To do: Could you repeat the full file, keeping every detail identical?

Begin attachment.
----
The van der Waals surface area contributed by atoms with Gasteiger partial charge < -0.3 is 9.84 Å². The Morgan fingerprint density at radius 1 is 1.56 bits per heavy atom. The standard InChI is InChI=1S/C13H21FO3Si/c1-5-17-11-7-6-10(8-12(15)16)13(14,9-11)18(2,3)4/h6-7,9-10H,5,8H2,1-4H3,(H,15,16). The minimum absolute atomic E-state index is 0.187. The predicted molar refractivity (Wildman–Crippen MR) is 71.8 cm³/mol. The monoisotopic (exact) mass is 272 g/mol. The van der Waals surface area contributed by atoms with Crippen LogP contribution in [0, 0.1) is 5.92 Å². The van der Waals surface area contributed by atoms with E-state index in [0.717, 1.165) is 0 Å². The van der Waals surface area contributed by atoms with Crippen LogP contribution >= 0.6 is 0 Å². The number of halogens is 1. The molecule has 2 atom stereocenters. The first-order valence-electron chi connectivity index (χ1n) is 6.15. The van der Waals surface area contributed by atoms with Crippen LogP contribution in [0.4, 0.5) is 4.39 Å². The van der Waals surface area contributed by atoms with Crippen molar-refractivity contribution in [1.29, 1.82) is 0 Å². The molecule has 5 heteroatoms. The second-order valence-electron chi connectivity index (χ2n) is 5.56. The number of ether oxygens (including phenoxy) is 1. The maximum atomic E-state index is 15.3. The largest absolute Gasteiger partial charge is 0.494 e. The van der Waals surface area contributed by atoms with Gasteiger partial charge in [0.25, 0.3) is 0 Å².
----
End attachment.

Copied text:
The van der Waals surface area contributed by atoms with Gasteiger partial charge < -0.3 is 9.84 Å². The Morgan fingerprint density at radius 1 is 1.56 bits per heavy atom. The standard InChI is InChI=1S/C13H21FO3Si/c1-5-17-11-7-6-10(8-12(15)16)13(14,9-11)18(2,3)4/h6-7,9-10H,5,8H2,1-4H3,(H,15,16). The minimum absolute atomic E-state index is 0.187. The predicted molar refractivity (Wildman–Crippen MR) is 71.8 cm³/mol. The monoisotopic (exact) mass is 272 g/mol. The van der Waals surface area contributed by atoms with Crippen LogP contribution in [0, 0.1) is 5.92 Å². The van der Waals surface area contributed by atoms with E-state index in [0.717, 1.165) is 0 Å². The van der Waals surface area contributed by atoms with Crippen LogP contribution >= 0.6 is 0 Å². The number of halogens is 1. The molecule has 2 atom stereocenters. The first-order valence-electron chi connectivity index (χ1n) is 6.15. The van der Waals surface area contributed by atoms with Crippen LogP contribution in [0.4, 0.5) is 4.39 Å². The van der Waals surface area contributed by atoms with Crippen molar-refractivity contribution in [1.29, 1.82) is 0 Å². The molecule has 5 heteroatoms. The second-order valence-electron chi connectivity index (χ2n) is 5.56. The number of ether oxygens (including phenoxy) is 1. The maximum atomic E-state index is 15.3. The largest absolute Gasteiger partial charge is 0.494 e. The van der Waals surface area contributed by atoms with Gasteiger partial charge in [0.25, 0.3) is 0 Å².